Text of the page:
Depreciation and the Taxation of Real Estate Page: 2 of 16
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Depreciation and the Taxation of Real Estate
The Tax Reform Act of 1986 set up a depreciation system designed to equalize tax burdens on
different types of assets. The recovery period for nonresidential structures was, however,
lengthened in 1993. Economic conditions and practices that may bear on this issue have also
changed. Lately, there has been some interest in reexamining this depreciation structure. For
example, H.R. 4328, The Omnibus Consolidated and Emergency Supplemental Appropriations
Act of 1998, mandated the Treasury Department to study current tax depreciation rules and how
they relate to tax burdens. This report provides background information relating to tax
depreciation of structures, including a discussion of the methods of measuring economic
The first section of this report provides a description and history of the treatment of structures
under the depreciation system. This analysis indicates that depreciation of nonresidential
structures is more restrictive today than at any time since 1953, while depreciation on residential
structures is more restrictive than it has been since 1971.
The second section discusses the very complex problems associated with estimating economic
depreciation rates and reviews the evidence from the economics literature on these rates.
The third section compares, in light of evidence on economic depreciation, the tax burdens on
equipment and alternative types of structures, how that tax burden has changed, and what
changes, given economic depreciation estimates, would be necessary to restore equal tax burdens
across basic asset categories. These estimates indicate that lengthening the life for equipment by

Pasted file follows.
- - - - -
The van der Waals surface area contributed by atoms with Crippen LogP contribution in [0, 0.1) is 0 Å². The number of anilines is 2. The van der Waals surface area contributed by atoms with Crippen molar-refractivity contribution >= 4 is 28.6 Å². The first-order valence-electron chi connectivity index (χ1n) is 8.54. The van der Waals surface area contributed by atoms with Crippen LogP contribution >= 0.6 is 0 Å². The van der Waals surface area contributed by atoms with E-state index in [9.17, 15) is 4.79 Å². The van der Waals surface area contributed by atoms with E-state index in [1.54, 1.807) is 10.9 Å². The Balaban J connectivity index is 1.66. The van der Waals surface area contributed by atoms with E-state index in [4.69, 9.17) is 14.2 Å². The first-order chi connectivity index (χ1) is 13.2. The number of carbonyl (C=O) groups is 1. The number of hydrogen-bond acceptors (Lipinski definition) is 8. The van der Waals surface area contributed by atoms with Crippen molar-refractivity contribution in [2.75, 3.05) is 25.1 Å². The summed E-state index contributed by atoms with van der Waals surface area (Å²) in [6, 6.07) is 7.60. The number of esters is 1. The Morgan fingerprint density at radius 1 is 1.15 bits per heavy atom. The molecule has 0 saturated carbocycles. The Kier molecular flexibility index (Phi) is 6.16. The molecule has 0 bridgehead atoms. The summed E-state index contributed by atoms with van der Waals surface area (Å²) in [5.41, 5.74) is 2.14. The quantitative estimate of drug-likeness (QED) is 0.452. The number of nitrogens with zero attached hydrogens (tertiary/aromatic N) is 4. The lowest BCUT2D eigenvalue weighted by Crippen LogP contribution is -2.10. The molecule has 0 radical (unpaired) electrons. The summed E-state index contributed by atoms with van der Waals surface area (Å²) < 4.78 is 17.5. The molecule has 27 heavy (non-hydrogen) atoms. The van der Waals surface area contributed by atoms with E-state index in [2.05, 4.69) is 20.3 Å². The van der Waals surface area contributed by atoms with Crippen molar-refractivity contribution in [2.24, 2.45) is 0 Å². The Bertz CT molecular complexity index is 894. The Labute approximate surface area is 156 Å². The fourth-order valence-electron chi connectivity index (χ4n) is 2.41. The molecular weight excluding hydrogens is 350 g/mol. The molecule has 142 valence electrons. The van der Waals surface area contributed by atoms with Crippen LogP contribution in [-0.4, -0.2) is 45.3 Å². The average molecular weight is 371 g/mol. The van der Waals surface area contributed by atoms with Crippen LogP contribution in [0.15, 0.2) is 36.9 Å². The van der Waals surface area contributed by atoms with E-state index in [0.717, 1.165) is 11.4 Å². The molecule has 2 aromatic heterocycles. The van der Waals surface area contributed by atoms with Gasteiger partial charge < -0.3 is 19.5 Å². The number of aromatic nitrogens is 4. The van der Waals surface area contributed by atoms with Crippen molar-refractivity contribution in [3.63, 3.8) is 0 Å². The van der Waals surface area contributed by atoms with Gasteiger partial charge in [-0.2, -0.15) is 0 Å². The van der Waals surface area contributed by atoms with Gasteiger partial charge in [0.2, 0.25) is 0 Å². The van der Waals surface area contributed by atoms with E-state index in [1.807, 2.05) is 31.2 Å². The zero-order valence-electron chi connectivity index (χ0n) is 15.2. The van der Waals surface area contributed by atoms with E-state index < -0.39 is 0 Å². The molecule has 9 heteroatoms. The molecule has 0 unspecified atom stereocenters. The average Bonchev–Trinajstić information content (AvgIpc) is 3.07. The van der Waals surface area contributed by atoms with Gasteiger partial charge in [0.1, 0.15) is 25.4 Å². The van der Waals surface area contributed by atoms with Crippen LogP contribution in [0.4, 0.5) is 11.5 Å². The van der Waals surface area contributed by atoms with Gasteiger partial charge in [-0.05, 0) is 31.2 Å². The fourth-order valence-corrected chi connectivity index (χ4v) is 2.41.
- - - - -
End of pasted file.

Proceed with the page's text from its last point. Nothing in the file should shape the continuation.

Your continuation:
about 4 years, or shortening the tax life for structures to around 20 years would restore equal
treatment across assets.
The fourth section of the paper discusses whether the use of debt finance, which has been argued
to be greater for structures than for other assets, should be taken into account in setting up
depreciation rules. This argument which has been made in the past. This analysis suggests that
adjusting depreciation rules to address another tax distortion is less desirable than addressing the
distortion directly. Moreover, there are other offsetting tax burdens on structures (such as property
taxes), which could justify offsetting more generous rules. At any rate, the available evidence
does not support the claim that structures are more leveraged than other assets.
This report will be updated as developments warrant.
Congressional Research Service
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Depreciation and the Taxation of Real Estate, report, October 25, 2000; Washington D.C.. (digital.library.unt.edu/ark:/67531/metadc819767/m1/2/: accessed December 14, 2018), University of North Texas Libraries, Digital Library, digital.library.unt.edu; crediting UNT Libraries Government Documents Department.